"First Love" is another ode to a vehicle. The clever song (penned by Jackson) initially leads the listener to think his first love is a woman. In fact, he's singing about a white 1955 Thunderbird. It was a car Jackson sold when he and Denise were newly married and needed the money to buy a house. A few years ago, she tracked the car down, bought it back, and surprised him with it as a gift. "I've meant to write a song about that car forever. I tried a couple of times and never could really write anything worth singing, and finally came up with this thing," says Jackson.
"That car was such an important piece of my life. I worked from the time I was 12 years old, saving money to buy my first car. I bought that [car] when I was 15," he recalls. "To have had that car anyway and then to get it back, the whole story is pretty neat."
For an artist known for his shy demeanor and lack of self-promotion, Jackson's tunes are often extremely autobiographical, revealing much about his treasured private life. "I don't write about anything that makes me look bad," he says with a laugh. "It's hard to write songs that are from your life. My life is pretty simple, and if I don't write about a car or something, then I won't have anything to write about anyway."
"One of the greatest things about Alan is you get a sense of who he is through his childhood and lifetime experiences, and you share them even though you didn't grow up in Atlanta," Galante says. "That's one of the amazing things he does as a communicator. No matter where you are, whenever you hear one of his songs, to me, it's like reading a short novel. I'm always amazed as [to] how much detail he puts into a line."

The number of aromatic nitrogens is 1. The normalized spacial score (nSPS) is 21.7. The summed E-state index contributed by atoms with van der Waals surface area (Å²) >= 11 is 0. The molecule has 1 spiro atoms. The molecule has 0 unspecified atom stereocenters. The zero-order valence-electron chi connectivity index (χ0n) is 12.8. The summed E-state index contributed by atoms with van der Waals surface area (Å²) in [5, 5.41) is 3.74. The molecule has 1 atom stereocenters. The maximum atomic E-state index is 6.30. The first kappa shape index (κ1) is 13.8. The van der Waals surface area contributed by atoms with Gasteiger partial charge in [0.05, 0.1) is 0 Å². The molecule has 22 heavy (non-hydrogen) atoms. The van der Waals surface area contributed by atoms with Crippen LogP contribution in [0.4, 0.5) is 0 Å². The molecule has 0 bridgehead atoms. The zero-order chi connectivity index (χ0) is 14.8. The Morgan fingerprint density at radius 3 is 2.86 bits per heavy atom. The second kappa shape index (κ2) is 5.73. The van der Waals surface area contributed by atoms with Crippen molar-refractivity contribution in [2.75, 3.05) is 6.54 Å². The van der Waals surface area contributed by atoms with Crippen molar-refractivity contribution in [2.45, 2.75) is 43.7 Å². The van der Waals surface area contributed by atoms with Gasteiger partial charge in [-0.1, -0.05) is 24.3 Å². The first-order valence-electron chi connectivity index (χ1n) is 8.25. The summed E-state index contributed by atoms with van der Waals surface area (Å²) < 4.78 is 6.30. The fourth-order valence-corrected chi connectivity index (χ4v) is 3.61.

Jackson either wrote or co-wrote nine of the 12 cuts on "Drive." In addition to the car tunes, there is both the studio version of "Where Were You" and a bonus track of the CMA performance. Jackson duets with George Strait on "Designated Drinker," reprising the chemistry the high-powered duo demonstrated on the CMA Award-winning song "Murder on Music Row." He cut the Irene Kelley/Mark Irwin tune "A Little Bluer Than That" after hearing Kelley perform the song at the Grand Ole Opry one night while listening to his radio.
Another Jackson-penned highlight is "Work in Progress," a humorous plea for a wife to be patient with a husband who forgets their anniversary and to take out the trash. "My wife really liked that. She thinks a lot of married people will relate to that song," says Jackson.
Jackson has a handful of February 2002 tour dates set up, kicking off Feb. 1 in Champaign, Ill. He's also set to appear at Wisconsin's "Country Fest" and "Country USA" on separate late June dates, as well as in July at the Country Concert Saloon in Fort Loramie, Ohio, and the Mountain Music Festival in Merrit, British Columbia.